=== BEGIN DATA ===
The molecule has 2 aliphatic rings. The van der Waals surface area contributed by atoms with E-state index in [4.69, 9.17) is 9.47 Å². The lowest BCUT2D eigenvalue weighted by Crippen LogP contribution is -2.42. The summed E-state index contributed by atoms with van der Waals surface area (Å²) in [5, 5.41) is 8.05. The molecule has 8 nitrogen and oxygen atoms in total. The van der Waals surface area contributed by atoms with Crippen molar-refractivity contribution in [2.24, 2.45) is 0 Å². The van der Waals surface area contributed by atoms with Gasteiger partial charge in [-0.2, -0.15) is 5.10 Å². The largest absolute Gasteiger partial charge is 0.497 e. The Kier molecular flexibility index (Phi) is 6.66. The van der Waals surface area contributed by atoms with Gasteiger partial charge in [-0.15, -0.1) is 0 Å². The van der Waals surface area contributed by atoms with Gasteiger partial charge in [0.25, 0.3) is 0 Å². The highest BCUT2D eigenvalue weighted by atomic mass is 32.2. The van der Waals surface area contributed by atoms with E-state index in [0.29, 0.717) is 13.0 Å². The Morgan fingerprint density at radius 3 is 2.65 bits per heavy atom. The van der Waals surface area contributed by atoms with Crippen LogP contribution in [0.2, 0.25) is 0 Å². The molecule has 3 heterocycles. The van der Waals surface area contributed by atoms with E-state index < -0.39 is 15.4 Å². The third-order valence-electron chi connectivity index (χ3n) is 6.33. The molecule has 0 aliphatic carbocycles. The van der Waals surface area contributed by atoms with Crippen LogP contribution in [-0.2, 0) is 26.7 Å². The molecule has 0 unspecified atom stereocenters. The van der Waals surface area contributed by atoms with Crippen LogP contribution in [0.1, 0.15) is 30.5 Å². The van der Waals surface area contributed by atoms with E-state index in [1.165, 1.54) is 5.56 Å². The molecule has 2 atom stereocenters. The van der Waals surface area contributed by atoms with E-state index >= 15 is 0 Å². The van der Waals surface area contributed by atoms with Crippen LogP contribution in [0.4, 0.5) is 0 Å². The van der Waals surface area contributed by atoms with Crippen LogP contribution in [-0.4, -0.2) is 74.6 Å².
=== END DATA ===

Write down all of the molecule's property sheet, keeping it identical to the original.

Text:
The molecule has 2 aliphatic rings. The van der Waals surface area contributed by atoms with E-state index in [4.69, 9.17) is 9.47 Å². The lowest BCUT2D eigenvalue weighted by Crippen LogP contribution is -2.42. The summed E-state index contributed by atoms with van der Waals surface area (Å²) in [5, 5.41) is 8.05. The molecule has 8 nitrogen and oxygen atoms in total. The van der Waals surface area contributed by atoms with Crippen molar-refractivity contribution in [2.24, 2.45) is 0 Å². The van der Waals surface area contributed by atoms with Gasteiger partial charge in [-0.2, -0.15) is 5.10 Å². The largest absolute Gasteiger partial charge is 0.497 e. The Kier molecular flexibility index (Phi) is 6.66. The van der Waals surface area contributed by atoms with Gasteiger partial charge in [-0.15, -0.1) is 0 Å². The van der Waals surface area contributed by atoms with Gasteiger partial charge in [0.25, 0.3) is 0 Å². The highest BCUT2D eigenvalue weighted by atomic mass is 32.2. The van der Waals surface area contributed by atoms with E-state index in [0.29, 0.717) is 13.0 Å². The Morgan fingerprint density at radius 3 is 2.65 bits per heavy atom. The van der Waals surface area contributed by atoms with Crippen LogP contribution in [0.2, 0.25) is 0 Å². The molecule has 3 heterocycles. The van der Waals surface area contributed by atoms with E-state index < -0.39 is 15.4 Å². The third-order valence-electron chi connectivity index (χ3n) is 6.33. The molecule has 0 aliphatic carbocycles. The van der Waals surface area contributed by atoms with Crippen LogP contribution in [-0.2, 0) is 26.7 Å². The molecule has 0 unspecified atom stereocenters. The van der Waals surface area contributed by atoms with Crippen LogP contribution in [0.1, 0.15) is 30.5 Å². The van der Waals surface area contributed by atoms with E-state index in [1.165, 1.54) is 5.56 Å². The molecule has 2 atom stereocenters. The van der Waals surface area contributed by atoms with E-state index >= 15 is 0 Å². The van der Waals surface area contributed by atoms with Crippen LogP contribution in [0.4, 0.5) is 0 Å². The van der Waals surface area contributed by atoms with Crippen LogP contribution in [-0.4, -0.2) is 74.6 Å².